Published: July 10, 2012

If you were to stumble upon Professor John Flynt’s applied mathematics classroom, you may not notice him at first. Dr. Flynt has rejected the podium and now sits among his students, using a tablet to make notes that are then projected onto a screen and written immediately to a server that undergraduates can access on their laptops. “Use of chalkboards and whiteboards is an outmoded way of doing things,” he insists.

Dr. John FlyntTogether with his colleague Dr. Adam Norris, Dr. Flynt has been experimenting with several different software systems that have the potential to help transform traditional student-teacher hierarchies. Flynt and Norris first tested a program called Labview. “Labview allows engineering students to build controls on a PC that can be connected to machines they want to control,” Dr. Flynt explains. However, the student response was not encouraging. Beginners had a difficult time learning the software and it was found to be inappropriate for general users. “It’s like joining a club, maybe a secret one,” says Flynt.

Another software system called Dyknow, on the other hand, had much more potential in the classroom. Dyknow allows the instructor to use a tablet and a projector and to connect to a server. The instructor can walk around a classroom using a tablet and Microsoft OneNote to transcribe lectures that are automatically projected onto a screen and an online server. The students have immediate access to the notes on the server and they are able to retrieve the information whenever they need to. It is no longer necessary for students to struggle between listening and note-taking.

The change is a simple one, but the implications are significant. “It is possible to completely transform a classroom,” says Dr. Flynt. Using Dyknow software and the current IT capabilities of CU Boulder (augmented with wireless connectivity), teachers can deconstruct traditional lecture styles by physically integrating into the classroom, sitting with their students rather than in front of them. Instead of standing at the head of the class, instructors can have conversations with and among their pupils, which can result in more energizing discussions and increased responsiveness.

However, in order for Dyknow to work, Flynt suggests that CU needs to upgrade its classrooms to include wireless projectors. There are a few CU classrooms with wireless capabilities, but most require a physical connection between the tablet and the projector. The need for a wire reinforces the traditional “authoritarian” student-teacher model, says Flynt. The teacher’s mobility is limited and he or she must, once again, address students from the lecture stand. Another potential upgrade would be to provide personal laptops for all students.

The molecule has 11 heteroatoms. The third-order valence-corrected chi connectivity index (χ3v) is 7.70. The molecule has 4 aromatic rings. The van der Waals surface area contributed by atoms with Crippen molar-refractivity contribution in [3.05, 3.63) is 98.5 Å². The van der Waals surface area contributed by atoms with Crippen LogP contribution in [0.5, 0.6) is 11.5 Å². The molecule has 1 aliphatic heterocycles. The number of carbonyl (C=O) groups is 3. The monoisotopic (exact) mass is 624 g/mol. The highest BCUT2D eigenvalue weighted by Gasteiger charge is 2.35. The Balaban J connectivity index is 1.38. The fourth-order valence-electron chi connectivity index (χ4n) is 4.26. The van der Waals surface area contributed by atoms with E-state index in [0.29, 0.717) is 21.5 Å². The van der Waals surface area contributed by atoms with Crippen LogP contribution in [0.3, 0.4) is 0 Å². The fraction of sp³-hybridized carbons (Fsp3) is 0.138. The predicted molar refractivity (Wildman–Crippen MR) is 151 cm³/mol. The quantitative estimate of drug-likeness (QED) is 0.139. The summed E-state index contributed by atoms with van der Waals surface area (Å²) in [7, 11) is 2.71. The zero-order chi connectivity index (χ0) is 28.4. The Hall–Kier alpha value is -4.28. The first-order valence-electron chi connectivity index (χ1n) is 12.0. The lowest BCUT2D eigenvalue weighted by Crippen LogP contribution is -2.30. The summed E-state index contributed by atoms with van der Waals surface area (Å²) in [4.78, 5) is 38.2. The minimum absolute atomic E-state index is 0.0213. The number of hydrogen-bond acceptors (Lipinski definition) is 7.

Of course, new teaching methods will always be questioned. When Flynt and Norris first introduced their project idea, some colleagues were deeply skeptical.   Using Dyknow and a tablet, professors feared that they would no longer be able to rely on the handwritten lectures that they had used for decades. Additionally, some lecturers may have been nervous about privacy issues. Everything that a professor writes on the tablet is archived and available to students. Successes and mistakes are uploaded to a server immediately. Other teachers worried that undergraduates would be more likely to skip class when comprehensive lectures are made available online.

Despite these potential problems, Flynt believes that the advantages far outweigh the inconveniences. “People need to overcome their fear of computers in the classroom,” he says. He observed that using Dyknow allows students to have access to much more course material than before. Digitizing the classroom also significantly cuts down on paper waste. One less obvious advantage that may be especially important in a mathematics course is that students are given access to the professor’s mental processes. Describing his first attempt at posting his lectures online, Flynt says, “The material was not particularly clean or tidy, as it would be if it was turned into a textbook or handouts, but it showed teaching at work.”

The lecture notes from Dr. Flynt’s Spring Pre-Calculus For Engineering class are still available online. There is something beautiful about them from a purely aesthetic perspective. They are a blending of printed words and handwriting scrawled in black and red ink, numbers scratched out and rewritten. Although the notes are a little messy, the result is that students are able to see the cerebral process involved in solving a mathematical problem. Instead of being presented only with finished equations, the corrected mistakes and comments in the margins show the imperfect brain at work as it tackles a problem and grapples for a solution. It is strange, perhaps, that the use of computers has a potentially humanizing effect. In the end, this more intimate view of mathematical thinking may be the key that improves student learning.

Article written by Ashley E. Williams, ASSETT Research Assistant